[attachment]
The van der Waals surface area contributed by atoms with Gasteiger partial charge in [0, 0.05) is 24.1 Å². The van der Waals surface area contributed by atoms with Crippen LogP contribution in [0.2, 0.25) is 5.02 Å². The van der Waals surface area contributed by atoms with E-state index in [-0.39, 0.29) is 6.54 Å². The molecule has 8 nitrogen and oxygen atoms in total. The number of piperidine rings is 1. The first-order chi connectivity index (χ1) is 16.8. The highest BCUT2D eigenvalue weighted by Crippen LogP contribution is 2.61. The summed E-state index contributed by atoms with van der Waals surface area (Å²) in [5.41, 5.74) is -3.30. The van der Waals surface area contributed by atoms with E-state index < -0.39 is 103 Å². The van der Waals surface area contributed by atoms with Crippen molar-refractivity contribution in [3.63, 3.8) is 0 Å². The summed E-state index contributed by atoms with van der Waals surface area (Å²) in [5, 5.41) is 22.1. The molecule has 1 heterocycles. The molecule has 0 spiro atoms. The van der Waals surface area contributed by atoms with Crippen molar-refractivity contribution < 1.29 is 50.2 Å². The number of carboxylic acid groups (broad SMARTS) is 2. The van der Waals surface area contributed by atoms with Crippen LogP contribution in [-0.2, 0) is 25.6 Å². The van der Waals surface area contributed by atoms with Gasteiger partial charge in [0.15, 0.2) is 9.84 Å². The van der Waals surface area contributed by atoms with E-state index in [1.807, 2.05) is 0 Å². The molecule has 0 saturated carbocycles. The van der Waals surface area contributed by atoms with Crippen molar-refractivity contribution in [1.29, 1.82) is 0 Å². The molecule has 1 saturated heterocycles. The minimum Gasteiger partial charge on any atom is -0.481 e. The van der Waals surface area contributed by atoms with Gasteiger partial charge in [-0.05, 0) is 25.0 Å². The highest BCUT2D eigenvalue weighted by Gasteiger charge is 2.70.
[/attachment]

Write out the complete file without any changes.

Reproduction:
The van der Waals surface area contributed by atoms with Gasteiger partial charge in [0, 0.05) is 24.1 Å². The van der Waals surface area contributed by atoms with Crippen LogP contribution in [0.2, 0.25) is 5.02 Å². The van der Waals surface area contributed by atoms with E-state index in [-0.39, 0.29) is 6.54 Å². The molecule has 8 nitrogen and oxygen atoms in total. The number of piperidine rings is 1. The first-order chi connectivity index (χ1) is 16.8. The highest BCUT2D eigenvalue weighted by Crippen LogP contribution is 2.61. The summed E-state index contributed by atoms with van der Waals surface area (Å²) in [5.41, 5.74) is -3.30. The van der Waals surface area contributed by atoms with E-state index < -0.39 is 103 Å². The van der Waals surface area contributed by atoms with Crippen molar-refractivity contribution in [3.63, 3.8) is 0 Å². The summed E-state index contributed by atoms with van der Waals surface area (Å²) in [5, 5.41) is 22.1. The molecule has 1 heterocycles. The molecule has 0 spiro atoms. The van der Waals surface area contributed by atoms with Crippen molar-refractivity contribution < 1.29 is 50.2 Å². The number of carboxylic acid groups (broad SMARTS) is 2. The van der Waals surface area contributed by atoms with Crippen LogP contribution in [-0.2, 0) is 25.6 Å². The van der Waals surface area contributed by atoms with Gasteiger partial charge in [0.15, 0.2) is 9.84 Å². The van der Waals surface area contributed by atoms with E-state index in [1.807, 2.05) is 0 Å². The molecule has 0 saturated carbocycles. The van der Waals surface area contributed by atoms with Crippen molar-refractivity contribution in [1.29, 1.82) is 0 Å². The molecule has 1 saturated heterocycles. The minimum Gasteiger partial charge on any atom is -0.481 e. The van der Waals surface area contributed by atoms with Gasteiger partial charge in [-0.05, 0) is 25.0 Å². The highest BCUT2D eigenvalue weighted by Gasteiger charge is 2.70.